Mounting QCOW2 (KVM/QEMU) directly

First, the tools you need

apt-get install qemu-utils

Now, enable NBD

modprobe nbd max_part=8

Once that is enabled, connect the file as a block device

qemu-nbd --connect=/dev/nbd0 /hds/usb/virts/Windows/main.qcow2

Now, the block device should appear like any other, alongside the partitions inside !

fdisk -l

On my machine, this resulted in

Disk /dev/nbd0: 95 GiB, 102005473280 bytes, 199229440 sectors
Units: sectors of 1 * 512 = 512 bytes
Sector size (logical/physical): 512 bytes / 512 bytes
I/O size (minimum/optimal): 512 bytes / 512 bytes
Disklabel type: dos
Disk identifier: 0xc5324c42

Device      Boot     Start       End   Sectors  Size Id Type
/dev/nbd0p1 *         2048    104447    102400   50M  7 HPFS/NTFS/exFAT
/dev/nbd0p2         104448 198138958 198034511 94.4G  7 HPFS/NTFS/exFAT
/dev/nbd0p3      198139904 199225343   1085440  530M 27 Hidden NTFS WinRE

This disk was around 40GB, but fdisk will see the number corresponding to the largest allowed size, 100GB in this case ! let us mount the drive

mount /dev/nbd0p2 /hds/loop

Now, in this case in particular, like any other block device that held the windows operating system, more often than not, you will get the message saying

The disk contains an unclean file system (0, 0).
Metadata kept in Windows cache, refused to mount.
Falling back to read-only mount because the NTFS partition is in an
unsafe state. Please resume and shutdown Windows fully (no hibernation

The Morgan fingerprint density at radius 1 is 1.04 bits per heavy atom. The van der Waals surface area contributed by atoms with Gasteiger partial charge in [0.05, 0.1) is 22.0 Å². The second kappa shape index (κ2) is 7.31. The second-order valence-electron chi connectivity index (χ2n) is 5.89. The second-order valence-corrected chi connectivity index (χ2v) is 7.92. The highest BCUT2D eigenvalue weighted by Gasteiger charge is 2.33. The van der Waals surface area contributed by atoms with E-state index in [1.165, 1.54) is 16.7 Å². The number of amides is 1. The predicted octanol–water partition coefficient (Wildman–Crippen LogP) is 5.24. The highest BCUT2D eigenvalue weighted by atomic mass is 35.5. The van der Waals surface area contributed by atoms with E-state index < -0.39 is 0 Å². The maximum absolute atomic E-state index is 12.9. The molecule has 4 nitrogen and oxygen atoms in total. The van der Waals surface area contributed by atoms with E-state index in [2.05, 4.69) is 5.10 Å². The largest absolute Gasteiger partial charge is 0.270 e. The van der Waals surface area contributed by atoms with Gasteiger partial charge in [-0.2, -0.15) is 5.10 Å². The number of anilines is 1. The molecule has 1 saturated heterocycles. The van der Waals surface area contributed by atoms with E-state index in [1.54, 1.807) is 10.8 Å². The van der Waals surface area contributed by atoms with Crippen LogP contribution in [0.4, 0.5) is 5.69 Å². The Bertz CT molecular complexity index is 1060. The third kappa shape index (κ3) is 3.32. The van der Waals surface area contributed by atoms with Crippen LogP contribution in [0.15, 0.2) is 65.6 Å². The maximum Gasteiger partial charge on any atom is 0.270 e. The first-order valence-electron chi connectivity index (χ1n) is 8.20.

or fast restarting.)
Could not mount read-write, trying read-only

The solution to that is simple, follow the following two steps to remedy the issue and then force mount the file by using remove_hiberfile

ntfsfix /dev/nbd0p2
mount -t ntfs-3g -o remove_hiberfile /dev/nbd0p2 /hds/loop

The result of NTFSFIX was

Mounting volume... The disk contains an unclean file system (0, 0).
Metadata kept in Windows cache, refused to mount.
Attempting to correct errors...
Processing $MFT and $MFTMirr...
Reading $MFT... OK
Reading $MFTMirr... OK
Comparing $MFTMirr to $MFT... OK
Processing of $MFT and $MFTMirr completed successfully.
Setting required flags on partition... OK
Going to empty the journal ($LogFile)... OK
Checking the alternate boot sector... OK
NTFS volume version is 3.1.
NTFS partition /dev/nbd0p2 was processed successfully.

And the following mount command worked as you would expect, silently

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